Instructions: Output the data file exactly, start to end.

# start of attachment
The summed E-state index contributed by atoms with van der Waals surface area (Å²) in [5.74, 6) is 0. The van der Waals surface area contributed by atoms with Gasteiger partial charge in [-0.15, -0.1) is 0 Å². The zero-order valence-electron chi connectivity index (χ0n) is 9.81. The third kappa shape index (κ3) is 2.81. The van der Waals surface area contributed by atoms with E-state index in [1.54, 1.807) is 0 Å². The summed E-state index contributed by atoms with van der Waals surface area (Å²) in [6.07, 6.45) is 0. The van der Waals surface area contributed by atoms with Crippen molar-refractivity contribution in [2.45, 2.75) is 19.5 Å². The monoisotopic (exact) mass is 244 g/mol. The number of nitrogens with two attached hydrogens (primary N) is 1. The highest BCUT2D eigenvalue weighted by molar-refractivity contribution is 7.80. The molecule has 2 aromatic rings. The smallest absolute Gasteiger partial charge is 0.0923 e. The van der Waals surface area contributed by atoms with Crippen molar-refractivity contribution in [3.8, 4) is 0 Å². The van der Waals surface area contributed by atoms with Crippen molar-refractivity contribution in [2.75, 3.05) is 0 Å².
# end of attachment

The summed E-state index contributed by atoms with van der Waals surface area (Å²) in [5.74, 6) is 0. The van der Waals surface area contributed by atoms with Gasteiger partial charge in [-0.15, -0.1) is 0 Å². The zero-order valence-electron chi connectivity index (χ0n) is 9.81. The third kappa shape index (κ3) is 2.81. The van der Waals surface area contributed by atoms with E-state index in [1.54, 1.807) is 0 Å². The summed E-state index contributed by atoms with van der Waals surface area (Å²) in [6.07, 6.45) is 0. The van der Waals surface area contributed by atoms with Crippen molar-refractivity contribution in [2.45, 2.75) is 19.5 Å². The monoisotopic (exact) mass is 244 g/mol. The number of nitrogens with two attached hydrogens (primary N) is 1. The highest BCUT2D eigenvalue weighted by molar-refractivity contribution is 7.80. The molecule has 2 aromatic rings. The smallest absolute Gasteiger partial charge is 0.0923 e. The van der Waals surface area contributed by atoms with Crippen molar-refractivity contribution in [3.8, 4) is 0 Å². The van der Waals surface area contributed by atoms with Crippen molar-refractivity contribution in [2.75, 3.05) is 0 Å².